The letters of Vincent Van Gogh reveal the painter to be quite a sensitive, tortured, but loving individual. The artist's simple directness in these writings is much appreciated, not just as a window into the genius, but because of the rarity of these windows. The background regarding his age of thirty-five and the stage of his life having just moved to Arles from Paris was most informative. The healing isolation which the introduction touched upon was equally helpful, especially considering his passion for the religious. Clearing his head of theory and other personalities is highly relatable to any artist seeking to engage in their own individual voices. However, instead of dismissing these theories, he was able to delve into them healthily such as Neoimpressionism and Impressionism. His passion for color is detailed in these letters, serving as apt commentary to his color-dependent pieces. .
Van Gogh's initial lament about the emptiness he felt and longing for purpose in his life is provocative to the sympathies of any appreciator of the arts as wells as artists themselves. His concern about art's social purpose and its theories is a sign of an artist who serves as a bridge between the technical world of the creators and the every-day semantics of the people. This understanding, or rather fascination, is expressed through his letters discussing the importance of city-dwellers live a different way of life that is mandated by manual labor. He often glorifies the beauty of peasantry in these letters. .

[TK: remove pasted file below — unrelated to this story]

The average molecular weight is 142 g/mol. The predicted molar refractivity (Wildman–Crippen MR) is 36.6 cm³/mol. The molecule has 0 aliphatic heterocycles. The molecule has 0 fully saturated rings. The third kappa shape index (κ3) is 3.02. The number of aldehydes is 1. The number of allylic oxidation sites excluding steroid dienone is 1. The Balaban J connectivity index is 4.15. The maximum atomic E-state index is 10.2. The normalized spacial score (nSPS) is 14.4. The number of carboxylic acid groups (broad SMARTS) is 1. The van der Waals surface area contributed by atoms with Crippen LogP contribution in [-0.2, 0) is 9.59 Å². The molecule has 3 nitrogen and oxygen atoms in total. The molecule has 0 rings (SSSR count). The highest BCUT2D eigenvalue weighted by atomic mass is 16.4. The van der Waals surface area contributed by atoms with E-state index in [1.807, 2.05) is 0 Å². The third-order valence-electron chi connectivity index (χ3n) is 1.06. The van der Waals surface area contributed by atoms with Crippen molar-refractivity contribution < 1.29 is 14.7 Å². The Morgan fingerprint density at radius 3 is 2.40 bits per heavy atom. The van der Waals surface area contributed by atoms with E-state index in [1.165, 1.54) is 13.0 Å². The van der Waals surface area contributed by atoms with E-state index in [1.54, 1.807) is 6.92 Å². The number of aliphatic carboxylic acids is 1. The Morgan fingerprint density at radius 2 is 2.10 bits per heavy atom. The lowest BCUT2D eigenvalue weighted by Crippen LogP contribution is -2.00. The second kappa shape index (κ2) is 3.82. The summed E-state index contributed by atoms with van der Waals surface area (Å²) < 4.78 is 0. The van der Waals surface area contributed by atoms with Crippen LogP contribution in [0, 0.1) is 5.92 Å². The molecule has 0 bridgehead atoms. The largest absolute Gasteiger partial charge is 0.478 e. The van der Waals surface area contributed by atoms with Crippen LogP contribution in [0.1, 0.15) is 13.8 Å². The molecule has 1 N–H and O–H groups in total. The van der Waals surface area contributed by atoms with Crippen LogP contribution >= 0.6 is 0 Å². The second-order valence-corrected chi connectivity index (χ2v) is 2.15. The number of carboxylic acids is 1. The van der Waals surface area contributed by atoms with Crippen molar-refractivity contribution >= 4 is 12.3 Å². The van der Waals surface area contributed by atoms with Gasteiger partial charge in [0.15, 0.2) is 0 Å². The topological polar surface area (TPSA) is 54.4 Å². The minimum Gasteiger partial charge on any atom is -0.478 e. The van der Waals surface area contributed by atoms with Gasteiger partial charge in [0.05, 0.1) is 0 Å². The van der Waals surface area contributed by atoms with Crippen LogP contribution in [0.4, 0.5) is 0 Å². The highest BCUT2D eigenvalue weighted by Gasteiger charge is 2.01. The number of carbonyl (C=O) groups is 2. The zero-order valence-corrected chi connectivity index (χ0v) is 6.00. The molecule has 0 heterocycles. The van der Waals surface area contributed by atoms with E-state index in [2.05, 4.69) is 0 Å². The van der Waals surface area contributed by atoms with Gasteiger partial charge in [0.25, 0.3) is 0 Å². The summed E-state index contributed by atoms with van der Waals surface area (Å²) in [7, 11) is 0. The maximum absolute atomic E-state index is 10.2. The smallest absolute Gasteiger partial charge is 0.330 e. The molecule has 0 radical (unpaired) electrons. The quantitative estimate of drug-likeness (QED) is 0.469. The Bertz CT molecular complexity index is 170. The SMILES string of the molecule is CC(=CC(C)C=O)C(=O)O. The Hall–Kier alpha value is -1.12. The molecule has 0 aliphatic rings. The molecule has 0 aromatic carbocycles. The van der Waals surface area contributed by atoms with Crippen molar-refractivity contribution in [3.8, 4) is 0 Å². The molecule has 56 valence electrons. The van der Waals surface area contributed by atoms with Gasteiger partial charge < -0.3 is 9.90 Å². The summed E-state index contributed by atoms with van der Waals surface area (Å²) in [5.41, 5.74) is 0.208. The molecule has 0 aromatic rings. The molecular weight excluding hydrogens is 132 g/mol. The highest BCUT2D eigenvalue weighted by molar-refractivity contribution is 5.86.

In order to convey this beauty through his paintings, he speaks of his rigorous choosing of threads and the "smells" of the painting which is good for city people. He also compares his visual medium to music, specifically Wagner, which surprisingly makes sense when looking at his flowing yet distinctive pieces. In addition, he constantly looked to Japanese inspirations to convey these ideas which is bolstering to imagine Van Gogh as having a worldly perspective despite being inundated with a Parisian lifestyle for a time.